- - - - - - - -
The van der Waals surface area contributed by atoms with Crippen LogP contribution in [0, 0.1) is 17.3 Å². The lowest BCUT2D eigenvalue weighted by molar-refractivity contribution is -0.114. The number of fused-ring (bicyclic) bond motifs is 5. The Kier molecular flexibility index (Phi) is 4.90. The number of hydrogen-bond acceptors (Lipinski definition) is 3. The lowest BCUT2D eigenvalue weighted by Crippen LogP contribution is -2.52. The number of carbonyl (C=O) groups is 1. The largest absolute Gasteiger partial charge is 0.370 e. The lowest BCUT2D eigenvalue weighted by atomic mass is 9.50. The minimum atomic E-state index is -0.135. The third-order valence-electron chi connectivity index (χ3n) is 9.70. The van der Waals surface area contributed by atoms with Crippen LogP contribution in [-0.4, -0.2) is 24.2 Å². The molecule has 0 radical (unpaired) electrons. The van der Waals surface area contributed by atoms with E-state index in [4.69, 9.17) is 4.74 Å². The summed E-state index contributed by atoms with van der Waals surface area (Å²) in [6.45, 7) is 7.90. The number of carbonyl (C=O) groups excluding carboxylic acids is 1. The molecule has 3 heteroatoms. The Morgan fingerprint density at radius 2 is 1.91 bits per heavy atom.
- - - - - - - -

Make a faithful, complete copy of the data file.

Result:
The van der Waals surface area contributed by atoms with Crippen LogP contribution in [0, 0.1) is 17.3 Å². The lowest BCUT2D eigenvalue weighted by molar-refractivity contribution is -0.114. The number of fused-ring (bicyclic) bond motifs is 5. The Kier molecular flexibility index (Phi) is 4.90. The number of hydrogen-bond acceptors (Lipinski definition) is 3. The lowest BCUT2D eigenvalue weighted by Crippen LogP contribution is -2.52. The number of carbonyl (C=O) groups is 1. The largest absolute Gasteiger partial charge is 0.370 e. The lowest BCUT2D eigenvalue weighted by atomic mass is 9.50. The minimum atomic E-state index is -0.135. The third-order valence-electron chi connectivity index (χ3n) is 9.70. The van der Waals surface area contributed by atoms with Crippen LogP contribution in [-0.4, -0.2) is 24.2 Å². The molecule has 0 radical (unpaired) electrons. The van der Waals surface area contributed by atoms with E-state index in [4.69, 9.17) is 4.74 Å². The summed E-state index contributed by atoms with van der Waals surface area (Å²) in [6.45, 7) is 7.90. The number of carbonyl (C=O) groups excluding carboxylic acids is 1. The molecule has 3 heteroatoms. The Morgan fingerprint density at radius 2 is 1.91 bits per heavy atom.